Thursday, April 15, 2010
I often hunger for memoirs, biographies and other books about social studies, history and the human condition. Doors opened for me in high school through language arts courses. The worlds of Mikhail Sholokov, Aleksandr Solzhenitsyn, Fyodor Dostoevsky and Lev Tolstoy broadened my horizons as did works by Yukio Mishima, Pearl S. Buck, Maya Angelou, Amy Tan and Maxine Hong Kingston.
I've made it a point to explore outside my normal comfort zone. Sometimes reading one book by an author will lead me to a local second-hand bookstore for everything the person ever wrote.
I recently and brought home books by Lisa See, Elizabeth Gilbert and master chef Julia Child.
Child's "My Life in France" reveals her life in Europe, primarily in France, right after World War II. Julia and husband Paul went there with his work for the U.S. government. This is where Child discovered food and cooking as its own form of heaven. Through letters and reminiscences Julia shared with co-author and nephew Alex Prud'homme, readers can live, eat and breathe her Paris and Marseilles, France, and a bit of Germany and Denmark. Their story whetted my appetite for explorations there and in the world of food.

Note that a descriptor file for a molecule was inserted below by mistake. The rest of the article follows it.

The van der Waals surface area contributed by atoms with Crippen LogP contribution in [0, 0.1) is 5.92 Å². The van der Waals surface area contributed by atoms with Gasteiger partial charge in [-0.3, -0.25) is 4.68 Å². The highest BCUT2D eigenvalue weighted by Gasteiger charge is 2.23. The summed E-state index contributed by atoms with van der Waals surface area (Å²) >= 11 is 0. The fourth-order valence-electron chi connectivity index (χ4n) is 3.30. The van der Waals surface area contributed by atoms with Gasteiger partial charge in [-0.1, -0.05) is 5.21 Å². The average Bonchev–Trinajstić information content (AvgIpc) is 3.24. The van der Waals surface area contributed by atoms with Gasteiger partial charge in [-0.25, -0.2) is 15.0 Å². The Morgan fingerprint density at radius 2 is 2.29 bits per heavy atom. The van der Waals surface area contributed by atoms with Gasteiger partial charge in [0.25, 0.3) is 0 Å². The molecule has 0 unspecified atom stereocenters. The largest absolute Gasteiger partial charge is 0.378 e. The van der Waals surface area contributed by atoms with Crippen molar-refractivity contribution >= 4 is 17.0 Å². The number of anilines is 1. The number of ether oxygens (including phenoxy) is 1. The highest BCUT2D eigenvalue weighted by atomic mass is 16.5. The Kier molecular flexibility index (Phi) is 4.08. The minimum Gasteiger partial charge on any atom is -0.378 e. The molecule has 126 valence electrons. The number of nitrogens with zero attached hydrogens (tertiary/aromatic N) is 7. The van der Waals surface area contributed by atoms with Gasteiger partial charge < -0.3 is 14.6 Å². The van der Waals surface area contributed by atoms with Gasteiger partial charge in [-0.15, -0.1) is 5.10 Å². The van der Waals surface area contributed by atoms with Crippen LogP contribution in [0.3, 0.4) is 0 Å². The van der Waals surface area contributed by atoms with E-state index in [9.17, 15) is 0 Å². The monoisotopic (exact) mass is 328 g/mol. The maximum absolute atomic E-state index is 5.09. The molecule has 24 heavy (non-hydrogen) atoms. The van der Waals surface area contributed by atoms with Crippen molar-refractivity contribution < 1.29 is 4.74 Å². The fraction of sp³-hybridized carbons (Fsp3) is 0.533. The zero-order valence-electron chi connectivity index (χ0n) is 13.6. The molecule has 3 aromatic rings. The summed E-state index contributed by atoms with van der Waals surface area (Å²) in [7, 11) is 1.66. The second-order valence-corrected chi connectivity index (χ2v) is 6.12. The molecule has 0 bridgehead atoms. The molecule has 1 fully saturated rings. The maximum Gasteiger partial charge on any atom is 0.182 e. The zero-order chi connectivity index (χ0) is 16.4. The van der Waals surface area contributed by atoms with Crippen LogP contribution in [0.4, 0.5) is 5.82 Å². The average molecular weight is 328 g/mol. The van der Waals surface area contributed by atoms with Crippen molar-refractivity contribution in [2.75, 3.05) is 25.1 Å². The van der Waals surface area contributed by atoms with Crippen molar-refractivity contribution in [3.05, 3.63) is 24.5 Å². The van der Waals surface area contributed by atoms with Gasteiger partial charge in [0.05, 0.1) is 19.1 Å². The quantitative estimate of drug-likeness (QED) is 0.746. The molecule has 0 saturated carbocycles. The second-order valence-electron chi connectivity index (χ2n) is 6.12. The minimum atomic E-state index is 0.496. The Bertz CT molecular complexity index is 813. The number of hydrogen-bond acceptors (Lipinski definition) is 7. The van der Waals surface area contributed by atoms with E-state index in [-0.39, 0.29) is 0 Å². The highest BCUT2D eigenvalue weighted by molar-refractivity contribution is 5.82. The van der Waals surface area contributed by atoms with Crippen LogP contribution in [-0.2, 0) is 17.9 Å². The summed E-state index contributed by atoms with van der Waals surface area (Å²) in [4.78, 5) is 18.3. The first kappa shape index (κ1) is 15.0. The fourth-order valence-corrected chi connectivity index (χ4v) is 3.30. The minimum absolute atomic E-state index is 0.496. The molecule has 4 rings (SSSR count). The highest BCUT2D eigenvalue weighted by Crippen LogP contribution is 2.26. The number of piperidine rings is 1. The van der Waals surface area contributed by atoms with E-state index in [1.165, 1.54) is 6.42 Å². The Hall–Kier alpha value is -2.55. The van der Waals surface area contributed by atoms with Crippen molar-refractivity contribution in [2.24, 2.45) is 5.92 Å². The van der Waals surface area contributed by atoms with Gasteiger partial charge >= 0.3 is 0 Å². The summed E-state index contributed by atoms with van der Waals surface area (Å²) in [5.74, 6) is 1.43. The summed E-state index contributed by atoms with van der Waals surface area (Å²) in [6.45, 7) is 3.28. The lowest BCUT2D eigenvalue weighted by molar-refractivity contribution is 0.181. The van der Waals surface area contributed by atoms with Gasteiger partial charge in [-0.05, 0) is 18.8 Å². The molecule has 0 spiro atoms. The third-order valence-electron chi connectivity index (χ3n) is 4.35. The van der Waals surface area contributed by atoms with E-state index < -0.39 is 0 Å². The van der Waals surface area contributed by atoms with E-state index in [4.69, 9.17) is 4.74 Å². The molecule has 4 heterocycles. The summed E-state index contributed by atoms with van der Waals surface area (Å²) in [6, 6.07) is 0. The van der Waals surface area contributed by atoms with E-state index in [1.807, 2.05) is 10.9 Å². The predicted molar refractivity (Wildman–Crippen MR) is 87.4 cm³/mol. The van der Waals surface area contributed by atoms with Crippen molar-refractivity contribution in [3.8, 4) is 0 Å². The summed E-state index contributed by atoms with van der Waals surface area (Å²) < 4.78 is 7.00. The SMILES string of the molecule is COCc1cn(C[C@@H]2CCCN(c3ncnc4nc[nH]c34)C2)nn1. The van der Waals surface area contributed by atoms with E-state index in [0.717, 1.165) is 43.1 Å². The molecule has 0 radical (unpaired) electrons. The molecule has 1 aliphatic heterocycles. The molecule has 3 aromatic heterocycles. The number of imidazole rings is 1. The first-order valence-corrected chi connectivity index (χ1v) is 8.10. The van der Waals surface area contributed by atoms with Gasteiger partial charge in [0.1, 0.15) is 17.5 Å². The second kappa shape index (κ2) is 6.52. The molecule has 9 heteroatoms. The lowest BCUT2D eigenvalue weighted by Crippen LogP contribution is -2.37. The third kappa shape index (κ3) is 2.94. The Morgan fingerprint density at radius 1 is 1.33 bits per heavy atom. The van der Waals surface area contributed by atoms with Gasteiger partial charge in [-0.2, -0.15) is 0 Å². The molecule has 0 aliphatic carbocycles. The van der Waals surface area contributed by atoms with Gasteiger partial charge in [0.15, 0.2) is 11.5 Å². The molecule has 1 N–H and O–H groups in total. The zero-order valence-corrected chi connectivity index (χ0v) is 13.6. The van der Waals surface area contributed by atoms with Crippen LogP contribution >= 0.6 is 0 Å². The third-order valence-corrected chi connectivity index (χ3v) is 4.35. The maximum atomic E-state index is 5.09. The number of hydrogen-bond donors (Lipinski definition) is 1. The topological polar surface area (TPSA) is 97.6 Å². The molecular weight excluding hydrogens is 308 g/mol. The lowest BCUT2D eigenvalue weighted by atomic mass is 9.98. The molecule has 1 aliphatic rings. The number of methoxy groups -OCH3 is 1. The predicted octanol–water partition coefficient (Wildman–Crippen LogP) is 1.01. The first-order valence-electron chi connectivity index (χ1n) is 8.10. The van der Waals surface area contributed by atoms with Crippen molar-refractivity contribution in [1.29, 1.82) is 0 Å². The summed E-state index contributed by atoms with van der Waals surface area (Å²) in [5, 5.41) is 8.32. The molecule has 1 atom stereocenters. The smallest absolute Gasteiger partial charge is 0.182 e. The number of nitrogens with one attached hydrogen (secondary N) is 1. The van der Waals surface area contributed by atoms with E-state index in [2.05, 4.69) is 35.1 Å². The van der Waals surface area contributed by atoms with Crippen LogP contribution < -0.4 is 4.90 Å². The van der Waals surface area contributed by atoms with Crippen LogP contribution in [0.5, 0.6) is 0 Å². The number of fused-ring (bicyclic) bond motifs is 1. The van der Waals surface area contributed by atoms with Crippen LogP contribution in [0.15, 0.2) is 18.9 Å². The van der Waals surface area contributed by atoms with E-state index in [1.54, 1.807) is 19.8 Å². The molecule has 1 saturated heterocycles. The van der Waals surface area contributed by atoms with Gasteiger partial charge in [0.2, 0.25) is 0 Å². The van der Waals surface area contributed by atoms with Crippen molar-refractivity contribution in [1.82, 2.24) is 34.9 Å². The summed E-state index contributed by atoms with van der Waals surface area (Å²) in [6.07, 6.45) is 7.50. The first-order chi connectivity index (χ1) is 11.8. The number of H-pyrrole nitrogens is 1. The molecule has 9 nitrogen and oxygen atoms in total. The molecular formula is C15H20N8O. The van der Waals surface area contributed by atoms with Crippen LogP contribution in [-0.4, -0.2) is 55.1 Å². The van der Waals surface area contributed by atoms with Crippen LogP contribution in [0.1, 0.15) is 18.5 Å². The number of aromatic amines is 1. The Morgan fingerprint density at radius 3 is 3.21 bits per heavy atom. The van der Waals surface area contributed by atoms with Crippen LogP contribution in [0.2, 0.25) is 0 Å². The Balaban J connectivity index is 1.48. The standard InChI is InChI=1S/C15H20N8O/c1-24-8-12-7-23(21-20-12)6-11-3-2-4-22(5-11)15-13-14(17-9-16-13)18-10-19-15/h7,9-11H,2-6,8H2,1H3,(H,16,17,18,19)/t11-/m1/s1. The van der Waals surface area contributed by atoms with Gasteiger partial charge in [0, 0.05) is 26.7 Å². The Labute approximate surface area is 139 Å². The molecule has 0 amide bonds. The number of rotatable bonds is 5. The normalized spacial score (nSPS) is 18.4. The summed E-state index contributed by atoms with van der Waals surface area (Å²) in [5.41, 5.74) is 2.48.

As I enjoyed the Chinese-American perspective of Amy Tan's characters, I was curious about Lisa See's novel, "Shanghai Girls." The privileged world of the Chin sisters comes crashing down around their ears in 1937 when their father loses their fortune and days later the Japanese attack Shanghai. Before making it to America, they narrowly escape death. Their father forced them to marry before he disappeared in China.
Post World War II, they endure at least 10 years of fear and anxiety about their legal status in America and the threat of being dubbed Communists or "red" and being sent back to Mao's idea of a new Republic of China.
The book delves into the lives of Chinese immigrants who were bound by discriminatory restrictions.
It's a strong testament to family, sisterhood, perseverance and adjusting to a new environment and society.
I'm glad See can accommodate me with more of her work.
Good reviews coaxed me into getting Gilbert's "Eat, Pray, Love," which I'm just beginning. But the subhead, "One Woman's Search for Everything Across Italy, India and Indonesia," is enough of an enticement.
Another reason I enjoy these kinds of stories is being able to travel at leisure without leaving home.
I recommend the See and Child books and perhaps will be back with a report after I've plowed through Gilbert's meditation. As Julia Child always closed her cooking show, "bon appetit!"